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I’ll also be honest, the final specials? They weren’t really my thing. I understand why people love Ten like they do. He just wasn’t for me.

Eleven though? Yeah. He was my Doctor.

I was in my senior year of high school, about to go to college, when the Doctors switched. It was A BIG DEAL. Well at least to the geeky people at my school, and I was insanely curious. It was the youngest Doctor! What would he be like? How would he act?

And that transformation scene, which made me cry, from Ten to Eleven was just…amazing. Watching Eleven check to make sure his body parts where in the right places made me laugh through my tears. He charmed me instantly and I was hooked. I wanted to see more of this silly madman.

He didn’t disappoint.

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I’ve proclaimed my love to this Doctor in great detail over the years. I think the reason why I related to him was because of how contradictory he was. Eleven was silly and weird and goofy but he was also mature, confident, and alien. He was young and old. He was physical and restrained. And I really related to that contradictory nature and how Matt Smith portrayed it. It spoke to me. It made me feel like I was wrapped up in a fairy tale, and could have an adventure if I sought it out.

I loved the moments here: Amelia Pond and the Doctor, the Pandorica Speech, anything having to do with River and the Doctor, Rory and Amy’s bond, the Dream Lord, Clara jumping into the time stream, the Doctors meeting, the Doctor’s strange romance with Monroe, him as a monk, the TARDIS becoming a lady, and just so many more.

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I love a good story, and while Moffat’s big picture can get hella convoluted, I liked those little moments that were told. I liked those episodes where I felt just entrenched in what was going on.

All I can really say is that Eleven made me happy. I was happy to see his character. I connected with him.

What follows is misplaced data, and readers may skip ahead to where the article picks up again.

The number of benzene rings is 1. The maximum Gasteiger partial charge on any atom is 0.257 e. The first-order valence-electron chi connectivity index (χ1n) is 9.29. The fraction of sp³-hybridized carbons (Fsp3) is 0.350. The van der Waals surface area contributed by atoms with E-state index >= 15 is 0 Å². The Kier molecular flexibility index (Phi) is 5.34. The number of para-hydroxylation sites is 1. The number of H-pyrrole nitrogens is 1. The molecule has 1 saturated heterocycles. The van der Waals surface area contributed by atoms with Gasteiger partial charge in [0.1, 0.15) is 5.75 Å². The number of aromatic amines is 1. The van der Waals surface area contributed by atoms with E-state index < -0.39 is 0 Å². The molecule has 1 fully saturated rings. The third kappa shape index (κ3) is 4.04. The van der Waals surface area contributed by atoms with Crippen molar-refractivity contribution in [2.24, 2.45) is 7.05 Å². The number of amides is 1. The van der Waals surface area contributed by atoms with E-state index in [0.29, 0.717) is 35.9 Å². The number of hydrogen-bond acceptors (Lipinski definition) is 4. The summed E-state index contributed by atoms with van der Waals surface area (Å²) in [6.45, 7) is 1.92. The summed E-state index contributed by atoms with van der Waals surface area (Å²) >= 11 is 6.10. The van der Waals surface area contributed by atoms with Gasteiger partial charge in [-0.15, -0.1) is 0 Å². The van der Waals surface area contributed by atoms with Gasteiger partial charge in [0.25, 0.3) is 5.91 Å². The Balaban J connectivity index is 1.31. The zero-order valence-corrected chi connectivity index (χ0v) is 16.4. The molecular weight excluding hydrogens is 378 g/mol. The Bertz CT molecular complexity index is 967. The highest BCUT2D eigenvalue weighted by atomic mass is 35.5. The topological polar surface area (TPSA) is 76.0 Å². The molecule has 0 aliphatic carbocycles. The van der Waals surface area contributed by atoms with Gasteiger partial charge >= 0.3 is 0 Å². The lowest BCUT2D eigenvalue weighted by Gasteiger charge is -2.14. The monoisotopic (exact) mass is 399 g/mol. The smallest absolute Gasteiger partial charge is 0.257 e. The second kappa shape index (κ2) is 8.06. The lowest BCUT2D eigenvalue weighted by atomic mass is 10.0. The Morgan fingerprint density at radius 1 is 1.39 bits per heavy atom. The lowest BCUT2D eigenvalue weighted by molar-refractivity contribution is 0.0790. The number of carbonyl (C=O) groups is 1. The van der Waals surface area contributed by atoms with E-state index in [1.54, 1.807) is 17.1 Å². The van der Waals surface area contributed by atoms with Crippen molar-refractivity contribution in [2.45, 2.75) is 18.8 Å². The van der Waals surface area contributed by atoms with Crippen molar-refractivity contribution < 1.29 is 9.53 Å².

I was a wreck in his leaving episode.

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“Raggedy man…goodnight.”

Yeah I was done. Total sobs.

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Now, Twelve played by Peter Capaldi who I also adore. He’s not MY Doctor, but he is one that I really like. I like really grumpy, old men characters with hearts of gold. Again, he came in at a transition in my life as I moved from undergrad to grad school. I started to live on my own for the first time. I had to be self-sufficient. I had to be more of an adult.

But Twelve also reminded me of those moments where you can just enjoy yourself. Sure I had to be mature and grown-up, but I could still enjoy those moments of wonder as well. I could be happy to be somewhere, even if I didn’t like the people or whatever.

So why am I writing this? I guess I’m just saying what Doctor Who has meant to me in these past 10 years. It’s a show in flux and in transition, which coincides with my own throughout life. It grew up as I grew up. It became different people as I became a different person, a more realized person. I changed and so did the show, but never in a bad way. It was always different and always special.

It reminded me that I was important, that what I tried to do could matter on some level, that it was okay to have less then perfect moments, and that cleverness can help save the day. It reminded me that it was okay to grieve and to laugh and to live and to break.

Doctor Who also showed me the power of a good story, and how it can unite the world if given a chance. And I always be grateful for that. And without “Rose” airing ten years ago? Without it affecting me life in that way? Who knows where I’ll be?

So happy anniversary New Who.

Bec Heim